Book Trailers: The Graveyard Book by Neil Gaiman

Every Saturday I share a book trailer of new releases, books we (other readers and myself) love, want to read, and anything that fits in with BA, in the hopes of helping readers find something new to enjoy.

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If you’d like to share a trailer for other readers to watch, including if it is your own, please read through my Special Features Policy and feel free to forward any enquiries.

Review: The Wraith by Arielle Strauss

The Wraith by Arielle StraussOphelia Weller never believed in ghosts until the night she became one. But when the aftermath of a frat party on the most haunted campus in America leaves her face to face with her own naked corpse, she really has no other option. Now a wraith, Ophelia is a spirit hidden amongst the living.

Forced to conceal her undead identity from the world, and struggling to remain visible to the humans around her, how will she ever manage to convince her dearest friend of the truth? Or muster the courage to tell her beautiful gym partner that she just may be in love with her? And, with no memory of her death, how will Ophelia solve the mystery of her murder? Continue reading

BA Features The Wraith by Arielle Strauss

Welcome to BA’s Book Features showcasing a small collection of books to be released this week, or showcasing a special feature as part of a blog tour and promotion event. If you’d like to have your book featured on Bookish Ardour please send an enquiry.

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Introducing author Arielle Strauss and her release The Wraith

Review: Odd is on our Side by Dean Koontz

Odd is on our SideWhen things get scary, it’s nice to know that Odd is on our side.

The one and only Odd Thomas is back—in his second edgy and enthralling graphic-novel adventure from #1 New York Times bestselling suspense master Dean Koontz.

It’s Halloween in Pico Mundo, California, and there’s a whiff of something wicked in the autumn air. While the town prepares for its annual festivities, young fry cook Odd Thomas can’t shake the feeling that make-believe goblins and ghouls aren’t the only things on the prowl. And he should know, since he can see what others cannot: the spirits of the restless dead. But even his frequent visitor, the specter of Elvis Presley, can’t seem to point Odd in the right direction.

With the help of his gun-toting girlfriend, Stormy, Odd is out to uncover the terrible truth. Is something sinister afoot in the remote barn guarded by devilish masked men? Has All Hallows Eve mischief taken a malevolent turn? Or is the pleading ghost of a trick-or-treater a frightening omen of doom?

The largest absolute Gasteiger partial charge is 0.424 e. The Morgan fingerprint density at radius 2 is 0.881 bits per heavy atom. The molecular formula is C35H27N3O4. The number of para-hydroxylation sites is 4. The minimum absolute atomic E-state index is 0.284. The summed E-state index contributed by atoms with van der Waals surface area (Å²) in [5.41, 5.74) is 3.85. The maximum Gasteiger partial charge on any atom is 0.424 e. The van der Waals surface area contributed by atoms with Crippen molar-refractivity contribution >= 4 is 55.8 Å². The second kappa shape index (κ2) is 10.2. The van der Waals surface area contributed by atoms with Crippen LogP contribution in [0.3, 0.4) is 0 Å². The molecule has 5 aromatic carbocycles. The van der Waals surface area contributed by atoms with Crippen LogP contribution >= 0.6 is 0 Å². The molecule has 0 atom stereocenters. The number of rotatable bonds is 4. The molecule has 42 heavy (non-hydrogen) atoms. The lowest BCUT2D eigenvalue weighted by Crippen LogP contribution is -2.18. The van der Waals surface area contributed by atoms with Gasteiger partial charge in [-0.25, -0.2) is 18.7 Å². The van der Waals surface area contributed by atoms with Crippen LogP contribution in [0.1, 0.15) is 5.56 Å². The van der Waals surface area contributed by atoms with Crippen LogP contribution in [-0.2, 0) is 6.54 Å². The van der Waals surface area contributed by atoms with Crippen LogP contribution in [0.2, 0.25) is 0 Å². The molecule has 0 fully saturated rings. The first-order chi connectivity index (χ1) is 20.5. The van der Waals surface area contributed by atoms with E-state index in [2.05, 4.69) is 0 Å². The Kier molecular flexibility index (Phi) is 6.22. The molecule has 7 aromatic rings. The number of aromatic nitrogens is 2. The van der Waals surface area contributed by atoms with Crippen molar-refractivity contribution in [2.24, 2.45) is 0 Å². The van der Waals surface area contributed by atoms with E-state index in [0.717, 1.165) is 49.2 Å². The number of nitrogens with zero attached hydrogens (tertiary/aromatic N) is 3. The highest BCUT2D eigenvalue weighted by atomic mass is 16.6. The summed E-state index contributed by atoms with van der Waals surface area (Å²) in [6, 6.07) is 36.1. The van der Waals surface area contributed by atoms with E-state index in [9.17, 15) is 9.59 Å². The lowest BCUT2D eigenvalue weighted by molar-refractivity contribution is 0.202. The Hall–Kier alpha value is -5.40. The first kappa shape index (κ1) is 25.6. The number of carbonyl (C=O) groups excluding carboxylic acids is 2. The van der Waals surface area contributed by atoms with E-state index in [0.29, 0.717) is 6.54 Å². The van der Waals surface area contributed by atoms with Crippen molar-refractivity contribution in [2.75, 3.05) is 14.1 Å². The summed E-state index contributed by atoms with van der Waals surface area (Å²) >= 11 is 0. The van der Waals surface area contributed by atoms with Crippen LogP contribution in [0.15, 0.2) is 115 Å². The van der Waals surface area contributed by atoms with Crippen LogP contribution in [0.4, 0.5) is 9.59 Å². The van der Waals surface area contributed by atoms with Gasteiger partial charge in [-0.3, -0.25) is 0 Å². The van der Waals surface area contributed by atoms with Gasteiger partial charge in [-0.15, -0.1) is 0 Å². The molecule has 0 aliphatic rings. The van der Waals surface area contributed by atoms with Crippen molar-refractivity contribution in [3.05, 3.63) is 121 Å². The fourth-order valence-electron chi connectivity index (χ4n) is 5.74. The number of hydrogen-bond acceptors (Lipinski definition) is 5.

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Continue reading

Review: The Dead Boy Detectives Graphic Novel

For Charles Rowland and Edwin Paine, every day’s a holiday. They spend their time reading detective stories, watching thrillers at the movies or just hanging out in their sweet tree house hideout. You might say they’re living the life of very kid’s dream, if it weren’t for one small problem – they’re not alive at all!

Best friends from beyond the grave, these two ghost have decided to live (so to speak) out their dreams and begin solving crimes themselves. But when they take on their first murder case, Charles and Edwin find out that the truth is stranger – and more dangerous – than fiction.

An immortal madman is killing the runaway children of London, not even the city’s spirits are safe. Can the Dead Boy Detectives solve the case, or will a fate worse than death make them give up the ghost for good?

This was a cute little read following the hapless adventure of two ghost children. By the sounds of it, or just by going from the cover and blurbs, it sounds like it is a spin off of Neil Gaiman’s The Sandman and if that’s so then I want to read that now as well (I’ve read the Graveyard Book which was entertaining, but not enough so for me to hunt down more Gaiman books).

It is quite English in some cases which makes sense because that is the setting, but when I say English I also mean Sherlock Holmes sort of time period with how the boys speak and they even go one step further and dress like media detectives with hats and coats and magnifying glasses.

There is dark content in this graphic novel with black magicians, dried up corpses, the death of children, but the detectives are so cute. They’re also quite daft and don’t really act like ghosts which is interesting, but I guess that also adds to the innocence the story portrays of them.

The art to me is standard comic art and only the art on the chapter pages stand out for me. What really matters is the content and story which is what dominates. I hardly noticed the art because of the story which doesn’t always happen and this is probably one of the first out of 5 (or 6?) I’ve read during my challenge that has had that effect.

I recommend it if you like a bit of dark side, but feel like some humour.